Law & Medicine

Medical peer review



Question: Which of the following statements regarding medical peer review is best?

A) The purpose is to evaluate quality of patient care and monitor physician performance.

B) A physician under peer review must be accorded due process, which at a minimum includes notice and opportunity to be heard.

C) Proceedings are confidential and nondiscoverable.

D) Medical peer review has been criticized for being biased, inconsistent, and lacking transparency.

E) All are correct.

Dr. S. Y. Tan

Answer: E. Medical peer review, a requirement of the Joint Commission, has been called the cornerstone of quality assurance. A committee of doctors typically reviews applications for hospital staff membership, reappointments, and medical care rendered. To encourage candid, effective, and meaningful discussions, federal and state laws shield committee members from liability by granting qualified immunity and protecting the confidential information from discovery.

Due process, antitrust liability, and records protection are three issues in peer review deserving of special attention.

The requirements of procedural due process are typically spelled out in hospital medical staff bylaws. In addition, peer review deliberations and decisions are expected, as specifically outlined at Yale-New Haven (Conn.) Hospital, to be consistent, timely, rational, defensible, balanced, and useful.1

One of the earlier litigated cases was Silver v. Castle Memorial Hospital,2 which involved a Hawaii neurosurgeon whose hospital privileges were not renewed after a 1-year probationary period. The court found that prior to his termination, Dr. Silver was never provided with specific written charges as to why his performance was not deemed acceptable, and the hospital board made its decision prior to an ineffective hearing. The court emphasized that due process required fair and thorough consideration. The doctor must be on notice that a hearing is available to him, and be given timely notification sufficiently prior to the hearing for him to adequately prepare a defense.

Other requirements include the provision of a written statement specifying the reasons for any adverse decision, which must come from substantial evidence produced at the hearing. As such, the board cannot rely on ex parte communications that were not made known to the doctor in question.

The doctor who is judged wanting in peer review not infrequently files an antitrust lawsuit in retaliation, claiming an anticompetitive intent.

The most publicized case is Patrick v. Burget,3 which dealt with an adverse peer review action against Dr. Timothy Patrick, a vascular surgeon. His decision to leave the Astoria Clinic in Oregon for an independent practice was followed by revocation of his hospital privileges for alleged substandard care, but Dr. Patrick claimed that the medical staff’s true purpose was to eliminate him as a competitor.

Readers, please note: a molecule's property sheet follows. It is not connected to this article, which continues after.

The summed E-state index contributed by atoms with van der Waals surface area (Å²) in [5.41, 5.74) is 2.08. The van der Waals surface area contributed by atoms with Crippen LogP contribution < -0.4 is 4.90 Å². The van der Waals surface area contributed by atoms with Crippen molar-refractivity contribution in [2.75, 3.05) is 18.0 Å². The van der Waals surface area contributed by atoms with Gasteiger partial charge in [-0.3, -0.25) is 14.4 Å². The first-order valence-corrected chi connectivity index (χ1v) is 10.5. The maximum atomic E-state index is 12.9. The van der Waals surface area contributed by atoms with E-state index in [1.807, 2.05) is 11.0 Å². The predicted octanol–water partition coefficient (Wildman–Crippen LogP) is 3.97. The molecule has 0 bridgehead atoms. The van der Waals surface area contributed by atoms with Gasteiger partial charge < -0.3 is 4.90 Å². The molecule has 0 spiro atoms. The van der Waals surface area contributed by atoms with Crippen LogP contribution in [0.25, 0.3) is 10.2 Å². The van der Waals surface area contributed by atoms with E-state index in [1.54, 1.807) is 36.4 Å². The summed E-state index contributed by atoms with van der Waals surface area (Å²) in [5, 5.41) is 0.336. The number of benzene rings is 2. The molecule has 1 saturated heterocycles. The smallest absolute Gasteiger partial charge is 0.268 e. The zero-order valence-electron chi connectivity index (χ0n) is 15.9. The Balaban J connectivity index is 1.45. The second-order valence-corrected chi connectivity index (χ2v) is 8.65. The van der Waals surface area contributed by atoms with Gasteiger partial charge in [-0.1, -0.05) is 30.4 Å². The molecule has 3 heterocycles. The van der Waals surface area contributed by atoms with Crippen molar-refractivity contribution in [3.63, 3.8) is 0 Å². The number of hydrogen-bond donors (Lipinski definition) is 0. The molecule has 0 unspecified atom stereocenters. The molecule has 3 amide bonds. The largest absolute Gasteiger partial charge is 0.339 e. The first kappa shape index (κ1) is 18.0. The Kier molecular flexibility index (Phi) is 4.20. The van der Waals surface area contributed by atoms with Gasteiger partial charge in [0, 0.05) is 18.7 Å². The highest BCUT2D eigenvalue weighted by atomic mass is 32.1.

After Dr. Patrick won a $2.1 million jury verdict, the hospital appealed the decision and was initially successful in invoking the so-called "state action doctrine" immunity against antitrust liability. However, the U.S. Supreme Court unanimously found that the "state action doctrine" required proof of active state supervision of the peer review process, which was not evident in the case.

Following Burget, the U.S. Congress enacted the Health Care Quality Improvement Act of 1986,4 in the belief that the threat of liability under federal antitrust laws unreasonably discouraged physicians from participating in effective professional peer review. The act confers immunity upon participants sitting in judgment so long as the action taken was in the furtherance of quality health care, and the process carried out in a legitimate fashion with appropriate due process safeguards. These safeguards include, among others, a reasonable effort to obtain the facts, an adequate notice and hearing procedure, a reasonable belief that the action was warranted, and reporting any adverse outcome to the National Practitioner Data Bank.

A third issue in peer review involves disclosure. State statutes universally require that peer review be carried out in confidence, and committee minutes are to be nondiscoverable. This is to allow participants to speak freely and candidly without risk of legal discovery in the event there is an accompanying or subsequent malpractice lawsuit.

However, motions by plaintiff attorneys for production of supposedly protected documents may occasionally prove successful. Where federal laws conflict with state statutes, one federal court has asserted that its interests in "ascertaining the truth through an examination of all the available facts" would trump a state’s concern for privacy.

Courts have also found certain clinical information to be beyond statutory protection. For example, a Missouri appellate court ordered the production of hospital quality assurance and infection control records sought by the plaintiff. The Connecticut Supreme Court has made a similar determination, and the Nevada Supreme Court has ruled that hospital incident reports are not covered by the state peer review privilege.


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